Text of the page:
Why US-China trade talks aren’t out of the woods yet despite interim deal

Wendy Wu

China’s foreign minister has said the interim trade deal with the US can help stabilise economic relations, but analysts warned that the future setbacks were still possible.

Beijing and Washington confirmed on Friday that their “phase-one” agreement would see US tariffs on Chinese goods rolled back in return for purchasing more agricultural and energy products as well as manufactured goods.

The US side claimed it was a “historic and enforceable” agreement, while Foreign Minister Wang Yi said during a trip to Slovenia that it would “bring stability to the world’s trade order”.

According to a statement from the foreign ministry, he told a press conference that the deal would “help to restore China-US trade relations gradually and restore faith to the world economy” but he warned that there were still many problems to resolve.

China’s official media also declined to hail it as a victory.

State media outlets did not comment on the deal on Saturday, with the only exception being Global Times, a tabloid affiliated with the official party mouthpiece People’s Daily.

Do the numbers in Donald Trump’s ‘phase one’ trade deal work? US critics worry they don’t

The newspaper described the deal as a “new start point” for US-China trade talks, but said it remained to be seen if there would be enough momentum for the two countries to move forward.

“It is not an easy thing reaching consensus on the text of the phase one deal,” it said in an editorial, warning that sustaining “positive effects” would depend on the efforts of both countries.

Under the agreement, the US cancelled 15 per cent tariffs scheduled to go into effect on Sunday on US$160 billion of Chinese products, including laptops, mobile phones, toys and Christmas decorations. China also cancelled retaliatory tariffs scheduled for the same day, including a 25 per cent levy on US cars.

The US will also halve tariffs on US$120 billion of Chinese goods, from 15 per cent to 7.5 per cent – but a 25 per cent tariff on a further US$250 billion of products will remain in force.

Stock markets in the US gave a lukewarm reaction to Fridays’ announcements, with many observers arguing that the deal would only temporarily alleviate tensions.

Lu Xiang, a research fellow specialising in US-China relations with the Chinese Academy of Social Sciences, said there are still blanks to be filled in.

“The extent of the tariff rollback by the US is limited. China’s announcement that the US will offer more exemptions, and it how it will proceed, have yet to be reflected in the US statements,” he said.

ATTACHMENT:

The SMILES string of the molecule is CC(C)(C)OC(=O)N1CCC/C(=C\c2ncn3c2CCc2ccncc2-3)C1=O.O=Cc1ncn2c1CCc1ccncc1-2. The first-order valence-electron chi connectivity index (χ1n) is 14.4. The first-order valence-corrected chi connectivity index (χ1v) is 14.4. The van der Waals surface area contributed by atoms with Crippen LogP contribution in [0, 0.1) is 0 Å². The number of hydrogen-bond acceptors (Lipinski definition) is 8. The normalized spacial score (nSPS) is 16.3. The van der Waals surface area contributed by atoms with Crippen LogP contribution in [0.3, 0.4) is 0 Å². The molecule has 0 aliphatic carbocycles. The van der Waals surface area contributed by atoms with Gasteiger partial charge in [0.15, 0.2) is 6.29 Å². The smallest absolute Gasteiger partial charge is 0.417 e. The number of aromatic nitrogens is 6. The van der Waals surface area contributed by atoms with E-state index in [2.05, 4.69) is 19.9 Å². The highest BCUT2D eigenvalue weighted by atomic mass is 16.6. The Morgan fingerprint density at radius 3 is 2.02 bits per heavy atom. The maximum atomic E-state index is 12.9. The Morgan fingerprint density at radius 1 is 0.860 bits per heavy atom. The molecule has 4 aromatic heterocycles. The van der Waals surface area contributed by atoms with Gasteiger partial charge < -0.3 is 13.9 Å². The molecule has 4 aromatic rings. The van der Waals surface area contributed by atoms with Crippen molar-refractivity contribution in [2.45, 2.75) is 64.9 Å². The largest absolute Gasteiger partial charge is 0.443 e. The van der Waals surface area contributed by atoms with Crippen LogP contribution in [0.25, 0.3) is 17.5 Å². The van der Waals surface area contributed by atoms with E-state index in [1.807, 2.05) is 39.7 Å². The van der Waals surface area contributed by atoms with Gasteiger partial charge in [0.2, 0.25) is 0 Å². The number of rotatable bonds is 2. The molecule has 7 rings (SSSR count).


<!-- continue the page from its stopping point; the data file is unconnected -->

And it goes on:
He argued that talks would enter a crucial phase next year as Donald Trump faces a re-election campaign.

“The US has wasted too much time, from last February until now, in negotiating a deal with China. We could have conducted more substantive discussions on bilateral trade and economic issues,” he said.

“China has the utmost sincerity, hoping the US can stick to the deal, but it would be no surprise at all if Trump flip-flops again,” he said.

The talks are likely to enter a crucial phase as Donald Trump enters the election cycle. Photo: AP
The talks are likely to enter a crucial phase as Donald Trump enters the election cycle. Photo: AP

A press conference held by the Chinese negotiating team late on Friday did not go into details of the key issues of the deal, with the final text awaiting translation and a legal review.

A statement by the Office of the US Trade Representative did include some details. These included an agreement by China to buy more from the US over the next two years, which would raise the value of its total imports by US$200 billion compared with the 2017 figure.

Chinese officials did not confirm any figures in their press conference, saying only that its purchases would be based on market demand and follow the rules of the World Trade Organisation.

The deal also includes a pledge by China to stop unfair technology transfers, increase transparency about its foreign exchange rate policies and refrain from competitive devaluation of the yuan. Both sides also agreed to set up mechanisms to resolve disputes and ensure they implemented what they had agreed.

However, thorny issues such as industrial subsidies or reforms of state-owned enterprise are not included in the deal.

Trade deal may offer only short respite from US-China tensions, observers say

Reuters reported that the 86-page agreement was due to be signed in the first week of January in Washington, while US Trade Representative Robert Lighthizer told a press conference on Friday that the two sides could start to address more difficult issues next year.

Mei Xinyu, a researcher with the Chinese Ministry of Commerce, warned that “the hard bones” still needed to be addressed, and warned that disagreements could undo the impact of the phase-one deal.

“Do not put hope in other countries, we should do our homework ourselves,” said Mei.

“It is also completely possible that the US will suffer a financial crisis and recession in 2020, in which case the US will have less incentive to implement the deal. So we have to be fully prepared and have no illusions about the economic cycle.”

This article Why US-China trade talks aren’t out of the woods yet despite interim deal first appeared on South China Morning Post

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